Yutang: In the Chinese sports industry, there are sports giants like Wanda Sports and Alisports. So could you give us any prediction for the future of those companies?

Michael Lynagh: Wanda, Ali, both of the companies have been very successful. They are run by very smart people, who are doing a great job, particularly in the world of sport. They see their benefit out of their own sports brands. World sports is definitely benefiting from the involvement of China. For example, rugby union, after coming to China, will have strong exposure and greatly benefit from the huge market as China is, but also provide access and content for the media platforms (in China), so it’s a win-win situation.

Mr. Lynagh has a 30-year track record in business. Mr Lynagh combined his business activities with a stellar rugby playing career. He is a former Rugby World Cup winner with Australia, and remains Australia’s record points scorer. In 2002 he worked for the International Rugby Board (World Rugby) assisting with rugby’s reintroduction to the Olympic games. A seasoned broadcaster, Mr Lynagh appears regularly on television as a rugby analyst. He has also written extensively for The Times and The Sunday Times.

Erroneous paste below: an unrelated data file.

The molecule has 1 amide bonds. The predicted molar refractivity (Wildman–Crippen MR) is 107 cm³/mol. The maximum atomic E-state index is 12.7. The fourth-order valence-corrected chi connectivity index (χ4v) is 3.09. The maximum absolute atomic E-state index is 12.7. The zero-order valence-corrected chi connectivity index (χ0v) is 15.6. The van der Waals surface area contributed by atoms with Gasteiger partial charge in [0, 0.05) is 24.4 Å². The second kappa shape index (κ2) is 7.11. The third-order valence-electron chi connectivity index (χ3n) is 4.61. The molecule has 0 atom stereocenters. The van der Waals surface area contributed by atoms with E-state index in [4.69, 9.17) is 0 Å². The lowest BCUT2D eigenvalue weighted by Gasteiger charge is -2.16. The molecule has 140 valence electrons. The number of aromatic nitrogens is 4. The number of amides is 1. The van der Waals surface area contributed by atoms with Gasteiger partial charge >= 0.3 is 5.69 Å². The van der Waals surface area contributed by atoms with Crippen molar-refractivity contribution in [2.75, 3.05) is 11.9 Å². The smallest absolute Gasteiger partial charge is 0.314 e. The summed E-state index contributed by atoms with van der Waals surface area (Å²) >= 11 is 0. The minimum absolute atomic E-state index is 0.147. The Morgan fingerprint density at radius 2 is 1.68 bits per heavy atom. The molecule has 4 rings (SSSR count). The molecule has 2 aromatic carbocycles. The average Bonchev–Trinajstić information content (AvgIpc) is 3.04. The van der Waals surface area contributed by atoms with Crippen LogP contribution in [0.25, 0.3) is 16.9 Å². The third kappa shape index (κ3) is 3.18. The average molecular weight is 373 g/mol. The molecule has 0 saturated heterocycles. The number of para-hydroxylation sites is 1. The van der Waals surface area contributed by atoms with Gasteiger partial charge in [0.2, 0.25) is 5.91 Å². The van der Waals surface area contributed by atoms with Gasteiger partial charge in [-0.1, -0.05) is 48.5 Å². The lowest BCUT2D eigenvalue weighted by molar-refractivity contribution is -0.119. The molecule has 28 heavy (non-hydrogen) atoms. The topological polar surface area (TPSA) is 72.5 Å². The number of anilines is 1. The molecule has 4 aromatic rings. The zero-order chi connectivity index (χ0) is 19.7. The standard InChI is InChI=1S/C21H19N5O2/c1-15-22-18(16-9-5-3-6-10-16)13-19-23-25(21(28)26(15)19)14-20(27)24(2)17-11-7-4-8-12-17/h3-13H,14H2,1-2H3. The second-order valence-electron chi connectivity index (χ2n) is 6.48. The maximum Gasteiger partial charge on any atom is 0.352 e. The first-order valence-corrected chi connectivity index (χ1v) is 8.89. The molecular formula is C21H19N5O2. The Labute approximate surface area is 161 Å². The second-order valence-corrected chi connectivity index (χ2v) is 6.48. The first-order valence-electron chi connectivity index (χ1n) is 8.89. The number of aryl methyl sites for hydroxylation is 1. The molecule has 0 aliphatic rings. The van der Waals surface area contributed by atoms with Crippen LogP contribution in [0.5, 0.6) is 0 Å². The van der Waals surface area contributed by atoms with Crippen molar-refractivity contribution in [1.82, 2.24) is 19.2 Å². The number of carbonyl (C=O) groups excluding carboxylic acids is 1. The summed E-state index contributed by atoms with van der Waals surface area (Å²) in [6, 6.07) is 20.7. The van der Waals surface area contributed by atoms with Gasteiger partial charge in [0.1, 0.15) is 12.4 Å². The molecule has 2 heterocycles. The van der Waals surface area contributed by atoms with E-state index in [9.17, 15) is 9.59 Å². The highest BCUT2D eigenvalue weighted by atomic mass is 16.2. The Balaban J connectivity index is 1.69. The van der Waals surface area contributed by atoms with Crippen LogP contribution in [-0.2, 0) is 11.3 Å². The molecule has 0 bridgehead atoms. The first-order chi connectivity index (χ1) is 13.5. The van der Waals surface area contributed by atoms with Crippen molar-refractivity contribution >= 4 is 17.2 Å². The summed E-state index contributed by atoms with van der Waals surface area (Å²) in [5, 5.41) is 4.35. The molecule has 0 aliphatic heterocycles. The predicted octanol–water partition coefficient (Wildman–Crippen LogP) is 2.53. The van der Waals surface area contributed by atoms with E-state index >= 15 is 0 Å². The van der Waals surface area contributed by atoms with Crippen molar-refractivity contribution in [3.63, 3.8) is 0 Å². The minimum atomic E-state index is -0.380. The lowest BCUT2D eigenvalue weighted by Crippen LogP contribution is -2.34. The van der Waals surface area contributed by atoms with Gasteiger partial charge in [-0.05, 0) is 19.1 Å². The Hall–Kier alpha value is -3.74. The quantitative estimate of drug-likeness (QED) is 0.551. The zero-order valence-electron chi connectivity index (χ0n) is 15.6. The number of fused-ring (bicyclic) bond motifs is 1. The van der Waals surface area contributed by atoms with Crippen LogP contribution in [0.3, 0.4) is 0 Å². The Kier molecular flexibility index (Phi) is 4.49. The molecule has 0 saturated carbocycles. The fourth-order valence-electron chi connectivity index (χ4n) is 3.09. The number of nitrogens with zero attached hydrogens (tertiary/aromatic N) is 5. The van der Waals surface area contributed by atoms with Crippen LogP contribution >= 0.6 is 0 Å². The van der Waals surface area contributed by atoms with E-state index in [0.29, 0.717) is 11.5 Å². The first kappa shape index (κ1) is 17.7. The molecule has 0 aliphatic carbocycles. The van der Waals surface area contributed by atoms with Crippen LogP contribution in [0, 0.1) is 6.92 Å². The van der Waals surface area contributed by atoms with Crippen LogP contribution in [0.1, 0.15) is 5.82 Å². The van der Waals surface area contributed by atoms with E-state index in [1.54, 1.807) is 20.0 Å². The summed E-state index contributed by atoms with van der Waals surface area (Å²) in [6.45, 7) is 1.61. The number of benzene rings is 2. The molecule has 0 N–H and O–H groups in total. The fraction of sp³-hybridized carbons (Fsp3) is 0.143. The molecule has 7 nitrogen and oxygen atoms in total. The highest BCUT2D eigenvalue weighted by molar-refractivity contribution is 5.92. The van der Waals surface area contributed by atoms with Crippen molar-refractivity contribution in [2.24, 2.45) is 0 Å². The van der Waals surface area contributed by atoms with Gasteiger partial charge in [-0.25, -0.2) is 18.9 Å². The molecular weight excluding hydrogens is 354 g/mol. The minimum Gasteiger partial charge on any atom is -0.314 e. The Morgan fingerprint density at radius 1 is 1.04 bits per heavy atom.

In March 2016, Michael Lynagh was appointed as Managing Director, EMEA, for Dow Jones Corporate. In his new position, Mr Lynagh assumes a leading role in promoting Dow Jones’ suite of products to customers across Europe, the Middle East and Africa, as the company strengthens its presence in global markets.

Please note: this article is a condensed version of the original interview.

Tags: sports business,Chinese sports,China,sports marketing,sports industry